When you use the TSDICON command to disconnect an active Terminal Services session, the session remains attached to the Terminal Services server, but in a disconnected state. Programs that were running remain running. You can subsequently reconnect to the same session and resume work without loss of data in the running programs.

When you type tsdiscon /?, you receive:

Disconnects a terminal session.

<b>TSDISCON \[sessionid | sessionname\] \[/SERVER:servername\] \[/V\]</b>

  <b>sessionid</b>           The ID of the session.
  <b>sessionname</b>         The name of the session.
  <b>/SERVER:servername</b>  Specifies the Terminal server (default is current).
  <b>/V</b>                  Displays information about the actions performed.
NOTE: You cannot disconnect the console session.

NOTE: To disconnect another user's session, Full Control permission is required.

Example:

To disconnect a session on the current Terminal Services server:

1. Open a CMD prompt.

2. Type query session. You will receive a display like:

SESSIONNAME   USERNAME        ID      STATE    TYPE    DEVICE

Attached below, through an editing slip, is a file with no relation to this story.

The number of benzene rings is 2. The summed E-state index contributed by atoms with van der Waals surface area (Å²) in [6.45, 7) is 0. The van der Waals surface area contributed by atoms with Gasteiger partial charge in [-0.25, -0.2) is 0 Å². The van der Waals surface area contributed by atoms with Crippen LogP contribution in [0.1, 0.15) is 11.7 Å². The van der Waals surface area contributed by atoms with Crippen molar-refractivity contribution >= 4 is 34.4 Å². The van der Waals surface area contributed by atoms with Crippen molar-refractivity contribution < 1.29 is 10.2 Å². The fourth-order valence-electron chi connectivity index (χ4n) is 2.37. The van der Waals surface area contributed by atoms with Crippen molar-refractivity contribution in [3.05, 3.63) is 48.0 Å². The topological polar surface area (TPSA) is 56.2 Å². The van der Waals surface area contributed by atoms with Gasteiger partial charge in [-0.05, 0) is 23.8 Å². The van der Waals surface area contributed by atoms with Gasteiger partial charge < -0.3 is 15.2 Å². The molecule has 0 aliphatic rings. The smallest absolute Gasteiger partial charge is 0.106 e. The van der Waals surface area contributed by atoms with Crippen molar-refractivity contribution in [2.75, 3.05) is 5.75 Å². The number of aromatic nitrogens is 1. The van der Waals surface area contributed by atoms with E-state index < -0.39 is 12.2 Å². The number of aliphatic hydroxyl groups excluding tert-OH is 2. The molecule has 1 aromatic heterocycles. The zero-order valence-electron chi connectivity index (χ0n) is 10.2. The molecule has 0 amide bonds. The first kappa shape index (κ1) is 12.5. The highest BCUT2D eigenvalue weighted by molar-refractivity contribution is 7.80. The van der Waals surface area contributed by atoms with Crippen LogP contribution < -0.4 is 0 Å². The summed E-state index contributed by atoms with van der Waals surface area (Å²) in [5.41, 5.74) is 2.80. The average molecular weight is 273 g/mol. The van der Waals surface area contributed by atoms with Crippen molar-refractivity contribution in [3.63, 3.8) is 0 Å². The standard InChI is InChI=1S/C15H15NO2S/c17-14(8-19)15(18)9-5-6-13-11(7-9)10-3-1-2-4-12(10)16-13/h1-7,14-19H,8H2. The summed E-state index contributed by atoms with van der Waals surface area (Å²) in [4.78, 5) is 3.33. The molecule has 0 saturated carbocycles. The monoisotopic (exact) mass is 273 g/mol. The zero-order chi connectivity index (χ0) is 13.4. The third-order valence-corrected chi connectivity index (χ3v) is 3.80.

console      administrator       0   active   wdcon  
 rdp-tcp                      65536   listen   rdpwd
>rdp-tcp#1    user1               1   active   rdpwd
 rdp-tcp#2    user1               2   active   rdpwd
 rdp-tcp#3    user2               3   active   rdpwd
 rdp-tcp#4    user3               4   disc     rdpwd  
 rdp-tcp#5    user1               5   active   rdpwd
                                  6   idle
                                  7  idle
where rdp-tcp#1 is the current session, session ID 1, owned by user1.

3. To disconnect the current session, type tsdiscon. To disconnect session ID 2, type tsdiscon 2 /v, which will display Disconnecting sessionID 2 from sessionname rdp-tcp#2. To disconnection rdp-tcp#5, type tsdiscon rdp-tcp#5.

NOTE: See How do I connect to another existing Terminal Services session by using the TSCON command in Windows 2000 Terminal Services?